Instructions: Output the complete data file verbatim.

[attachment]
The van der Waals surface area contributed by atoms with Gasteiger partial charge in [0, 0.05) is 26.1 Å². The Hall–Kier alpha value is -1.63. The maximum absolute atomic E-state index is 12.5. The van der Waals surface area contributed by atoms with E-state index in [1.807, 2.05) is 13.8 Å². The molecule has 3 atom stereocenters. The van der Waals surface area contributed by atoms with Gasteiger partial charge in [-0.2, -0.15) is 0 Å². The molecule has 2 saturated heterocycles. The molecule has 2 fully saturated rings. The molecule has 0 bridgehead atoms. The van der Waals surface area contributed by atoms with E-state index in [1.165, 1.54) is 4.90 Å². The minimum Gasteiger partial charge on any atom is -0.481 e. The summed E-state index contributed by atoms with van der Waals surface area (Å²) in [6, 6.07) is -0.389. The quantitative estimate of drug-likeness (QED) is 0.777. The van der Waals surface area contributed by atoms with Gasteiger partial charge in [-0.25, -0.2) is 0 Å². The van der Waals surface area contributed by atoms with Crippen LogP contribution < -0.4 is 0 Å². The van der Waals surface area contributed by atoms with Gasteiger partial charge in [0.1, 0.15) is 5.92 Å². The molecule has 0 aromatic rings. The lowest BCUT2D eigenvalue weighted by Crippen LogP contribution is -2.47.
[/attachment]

The van der Waals surface area contributed by atoms with Gasteiger partial charge in [0, 0.05) is 26.1 Å². The Hall–Kier alpha value is -1.63. The maximum absolute atomic E-state index is 12.5. The van der Waals surface area contributed by atoms with E-state index in [1.807, 2.05) is 13.8 Å². The molecule has 3 atom stereocenters. The van der Waals surface area contributed by atoms with Gasteiger partial charge in [-0.2, -0.15) is 0 Å². The molecule has 2 saturated heterocycles. The molecule has 2 fully saturated rings. The molecule has 0 bridgehead atoms. The van der Waals surface area contributed by atoms with E-state index in [1.165, 1.54) is 4.90 Å². The minimum Gasteiger partial charge on any atom is -0.481 e. The summed E-state index contributed by atoms with van der Waals surface area (Å²) in [6, 6.07) is -0.389. The quantitative estimate of drug-likeness (QED) is 0.777. The van der Waals surface area contributed by atoms with Gasteiger partial charge in [-0.25, -0.2) is 0 Å². The van der Waals surface area contributed by atoms with Crippen LogP contribution < -0.4 is 0 Å². The van der Waals surface area contributed by atoms with Gasteiger partial charge in [0.1, 0.15) is 5.92 Å². The molecule has 0 aromatic rings. The lowest BCUT2D eigenvalue weighted by Crippen LogP contribution is -2.47.